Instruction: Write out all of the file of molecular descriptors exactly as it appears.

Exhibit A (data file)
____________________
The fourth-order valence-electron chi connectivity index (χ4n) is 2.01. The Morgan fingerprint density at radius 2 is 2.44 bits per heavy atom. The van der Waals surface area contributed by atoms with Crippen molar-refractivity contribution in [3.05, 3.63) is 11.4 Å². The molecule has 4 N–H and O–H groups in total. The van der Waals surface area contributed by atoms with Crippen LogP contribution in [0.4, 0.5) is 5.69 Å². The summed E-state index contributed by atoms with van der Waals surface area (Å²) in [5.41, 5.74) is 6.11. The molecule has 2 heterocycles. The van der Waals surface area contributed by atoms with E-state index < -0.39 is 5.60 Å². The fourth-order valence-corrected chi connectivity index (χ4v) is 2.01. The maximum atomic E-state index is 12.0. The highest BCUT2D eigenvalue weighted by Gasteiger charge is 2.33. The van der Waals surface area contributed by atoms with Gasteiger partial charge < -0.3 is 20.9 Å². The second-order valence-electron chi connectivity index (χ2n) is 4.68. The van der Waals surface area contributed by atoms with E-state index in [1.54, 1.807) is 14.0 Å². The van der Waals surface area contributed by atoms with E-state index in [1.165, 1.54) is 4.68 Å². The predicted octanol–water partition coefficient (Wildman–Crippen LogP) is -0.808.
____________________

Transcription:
The fourth-order valence-electron chi connectivity index (χ4n) is 2.01. The Morgan fingerprint density at radius 2 is 2.44 bits per heavy atom. The van der Waals surface area contributed by atoms with Crippen molar-refractivity contribution in [3.05, 3.63) is 11.4 Å². The molecule has 4 N–H and O–H groups in total. The van der Waals surface area contributed by atoms with Crippen LogP contribution in [0.4, 0.5) is 5.69 Å². The summed E-state index contributed by atoms with van der Waals surface area (Å²) in [5.41, 5.74) is 6.11. The molecule has 2 heterocycles. The van der Waals surface area contributed by atoms with E-state index < -0.39 is 5.60 Å². The fourth-order valence-corrected chi connectivity index (χ4v) is 2.01. The maximum atomic E-state index is 12.0. The highest BCUT2D eigenvalue weighted by Gasteiger charge is 2.33. The van der Waals surface area contributed by atoms with Gasteiger partial charge < -0.3 is 20.9 Å². The second-order valence-electron chi connectivity index (χ2n) is 4.68. The van der Waals surface area contributed by atoms with E-state index in [1.54, 1.807) is 14.0 Å². The van der Waals surface area contributed by atoms with E-state index in [1.165, 1.54) is 4.68 Å². The predicted octanol–water partition coefficient (Wildman–Crippen LogP) is -0.808.